The list of examples can go on and on, they are just examples, however, considering that I could not offer any examples of an opposite nature, there is possibly a trend here. The question is why offshore developer’s productivity is so low? I’ll put my thoughts on in a separate post.

Top reasons for outsourcing

Whenever I have to introduce using offshore to executives I start with a slide with has title “Good reasons for going offshore”. The slide is otherwise empty. With all the headache it will cause why would I go offshore if I do not absolutely have to? I have been using offshore vendors since ‘92 and there is no place on my body which doesn’t have scars left by that experience – from grotesque stabs on the back to burned fingers. And yet again and again I find myself using offshore vendors and recommending them to my clients and partners. So what are the main “bad” reasons for using offshore? What typically drives companies to consider offshore outsourcing? For many companies those reasons could be roughly grouped into 3 categories:

Reducing operations cost, some most obvious examples would be:

  • Lower resource cost; this topic deserves a separate discussion but for now let me just say that if you are good at utilizing offshore you may realize 25-30% savings;
  • G&A savings (benefits, office space, utilities, etc.);
  • Other resources related savings (reasonable severance, resource add-on acquisition cost, training cost, etc.).

Reducing time to operations / time to market, some examples include:

  • Access to existing pool of resources vs. hiring; I will need to touch upon that subject in more details, for now let me just say that that in some cases that is true;
  • Establishing development / operations infrastructure vs. using existing or building upon existing;
  • Access to specific skills / domain expertise / methodology, etc.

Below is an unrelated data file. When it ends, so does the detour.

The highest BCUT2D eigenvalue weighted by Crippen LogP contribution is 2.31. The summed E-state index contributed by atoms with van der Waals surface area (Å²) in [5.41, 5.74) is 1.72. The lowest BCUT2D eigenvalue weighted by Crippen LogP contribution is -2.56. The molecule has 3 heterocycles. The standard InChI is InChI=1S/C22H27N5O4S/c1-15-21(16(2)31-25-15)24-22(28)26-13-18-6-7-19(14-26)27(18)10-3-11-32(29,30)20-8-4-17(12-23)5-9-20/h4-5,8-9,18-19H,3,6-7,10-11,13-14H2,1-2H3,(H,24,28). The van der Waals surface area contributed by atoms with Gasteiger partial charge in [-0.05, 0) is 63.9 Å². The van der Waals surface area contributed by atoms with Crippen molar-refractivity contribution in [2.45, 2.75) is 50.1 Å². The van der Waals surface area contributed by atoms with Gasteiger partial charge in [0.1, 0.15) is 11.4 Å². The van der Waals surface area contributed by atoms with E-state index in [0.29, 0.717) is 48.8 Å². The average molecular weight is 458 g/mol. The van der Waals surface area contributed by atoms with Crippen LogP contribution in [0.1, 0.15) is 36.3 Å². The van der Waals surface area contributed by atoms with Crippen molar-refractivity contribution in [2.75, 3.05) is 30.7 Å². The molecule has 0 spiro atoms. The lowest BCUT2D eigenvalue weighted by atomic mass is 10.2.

Solving specific organizational issues, a lot of diverse and unique items here, here are just a few common examples:

  • Outsourcing legacy maintenance to motivate developers by moving them onto more glorious tasks. That is a well known double-edged sward though.
  • Dealing with sawmill of resource demand. Need for resources goes up and down if you staff at the top level your resource utilization suffers, if you target the bottom you can not react to market needs. Proper offshore supplement can help alleviate the issue.
  • Risk mitigation, for example: should you hire for dealing with substantial spike in demand? Is the change permanent or when the novelties ware off you will be facing RIWFs? Outsourcing could be a better way to handle the spike.
  • In some way the same idea as above but put into terms very clear and dear to hearts of CFOs – eliminating fixed cost
  • Using third party operational expertise, existing processes, certifications, etc.

While in a way each of the reasons above could be enough to consider offshore in my view you need more than one reason to actually go offshore. The risks and penalties are just too high. And that deserves a separate discussion.